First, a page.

Wheelock is a graduate of the Army Airborne and Air Assault Courses, the Infantry and Aviation Officer Advanced Courses, the Combined Arms Services Staff School, the Material Acquisition Management Course, and the U.S. Army Command and General Staff College. In July 2011, Wheelock left for a tour of duty in support of Operation Enduring Freedom. A dual-rated master army aviator astronaut, he has logged over 2,500 flight hours in 43 different rotary and fixed-wing aircraft.[6]

NASA career

Wheelock's astronaut candidate photo

In August 1998 Wheelock reported for NASA astronaut candidate training. Having completed the initial two years of intensive Space Shuttle and Space Station training, he was assigned to the Astronaut Office ISS Operations Branch as a Russian Liaison, participating in the testing and integration of Russian hardware and software products developed for the ISS. He worked extensively with the Energia Aerospace Company in Moscow, Russia, developing and verifying dual-language procedures for ISS crews. Wheelock led joint U.S./Russian teams to the Baikonur Cosmodrome in Kazakhstan to oversee bench reviews, inventory, loading and launch of the first four uncrewed ISS resupply capsules.

In 2001, Wheelock assumed duties as the crew support astronaut for the ISS Expedition 2 crew, which was in orbit for 147 days from March 2001 to August 2001, and for the ISS Expedition 4 crew, which was on orbit for 195 days from December 2001 to June 2002. He was the primary contact for all crew needs, coordination, planning and interactions, and was the primary representative of the crews while they were in orbit. In August 2002, Wheelock was assigned as a spacecraft communicator (CAPCOM) in the Mission Control Center in Houston, Texas. In this role, he was the primary communication link between crews in orbit and the ground support team in the Control Center. His work as a CAPCOM culminated in his assignment as the lead CAPCOM for the ISS Expedition 8 mission, which was 194 days in duration.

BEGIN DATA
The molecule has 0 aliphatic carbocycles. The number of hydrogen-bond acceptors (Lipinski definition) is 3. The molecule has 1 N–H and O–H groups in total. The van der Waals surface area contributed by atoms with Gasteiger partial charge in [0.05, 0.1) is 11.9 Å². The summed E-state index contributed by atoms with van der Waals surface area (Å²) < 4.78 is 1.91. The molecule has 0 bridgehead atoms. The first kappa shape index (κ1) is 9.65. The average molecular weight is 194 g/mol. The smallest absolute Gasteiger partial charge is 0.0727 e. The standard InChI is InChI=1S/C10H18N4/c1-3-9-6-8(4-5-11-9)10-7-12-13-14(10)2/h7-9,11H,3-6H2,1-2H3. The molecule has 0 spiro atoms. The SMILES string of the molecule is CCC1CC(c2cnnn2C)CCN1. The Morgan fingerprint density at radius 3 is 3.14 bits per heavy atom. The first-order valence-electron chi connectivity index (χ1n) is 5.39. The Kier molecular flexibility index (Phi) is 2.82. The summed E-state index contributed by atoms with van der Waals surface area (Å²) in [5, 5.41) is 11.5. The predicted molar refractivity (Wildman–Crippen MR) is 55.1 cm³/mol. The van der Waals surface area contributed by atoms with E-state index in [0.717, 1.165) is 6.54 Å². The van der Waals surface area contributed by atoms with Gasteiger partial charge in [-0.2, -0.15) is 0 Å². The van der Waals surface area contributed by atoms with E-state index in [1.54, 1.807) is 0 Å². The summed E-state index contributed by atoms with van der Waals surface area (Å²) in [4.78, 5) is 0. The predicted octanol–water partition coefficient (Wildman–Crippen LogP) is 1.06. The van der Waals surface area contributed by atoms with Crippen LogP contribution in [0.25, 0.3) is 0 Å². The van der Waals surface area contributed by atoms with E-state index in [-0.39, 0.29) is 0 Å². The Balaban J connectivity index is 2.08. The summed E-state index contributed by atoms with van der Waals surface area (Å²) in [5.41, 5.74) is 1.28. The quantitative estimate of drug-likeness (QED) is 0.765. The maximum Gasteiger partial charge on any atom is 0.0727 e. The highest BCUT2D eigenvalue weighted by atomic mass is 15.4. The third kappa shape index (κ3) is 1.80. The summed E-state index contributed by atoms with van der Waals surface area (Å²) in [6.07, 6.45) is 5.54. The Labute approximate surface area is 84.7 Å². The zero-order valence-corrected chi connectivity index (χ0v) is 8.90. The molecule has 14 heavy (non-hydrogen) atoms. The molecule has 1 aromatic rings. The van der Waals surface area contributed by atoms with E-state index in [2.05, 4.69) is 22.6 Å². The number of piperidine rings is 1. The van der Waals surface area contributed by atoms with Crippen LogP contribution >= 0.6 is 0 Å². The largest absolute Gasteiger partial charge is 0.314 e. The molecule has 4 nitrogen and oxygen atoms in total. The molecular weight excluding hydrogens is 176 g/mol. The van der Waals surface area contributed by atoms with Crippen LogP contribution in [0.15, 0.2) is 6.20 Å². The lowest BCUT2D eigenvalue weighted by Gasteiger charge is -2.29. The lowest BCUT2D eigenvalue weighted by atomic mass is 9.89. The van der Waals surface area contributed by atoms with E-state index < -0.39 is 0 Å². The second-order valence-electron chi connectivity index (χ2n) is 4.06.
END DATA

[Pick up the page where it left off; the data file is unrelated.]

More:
In July 2004, Wheelock served as an aquanaut during the NEEMO 6 mission aboard the Aquarius underwater laboratory, living and working underwater for ten days.[7]

In January 2005 and again in 2016, he was assigned as NASA's Director of Operations – Russia where he served at the Gagarin Cosmonaut Training Center in Star City, Russia. He was responsible for supporting Russia-based training, logistic, and administrative needs of NASA astronauts preparing for flight on the ISS. Wheelock was the primary liaison between Star City and NASA operations in Houston, including medical, training, science, contracting, public affairs, and administration departments. He was also responsible for liaison duties between NASA and the Russian Space Agency, as well as the Russian aerospace industry.[6]

After his first spaceflight, Wheelock was assigned as the backup to T.J. Creamer for the Soyuz TMA-17/Expedition 22/Expedition 23 mission to the International Space Station. Creamer completed a successful 163-day mission from 2009 to 2010.[8]

As of September 2019, Wheelock is currently working as an astronaut trainer testing systems aboard the Orion spacecraft.[4] That month, he contributed to an article in The Columbus Dispatch detailing the inaccuracies of the space science fiction film Ad Astra.[9]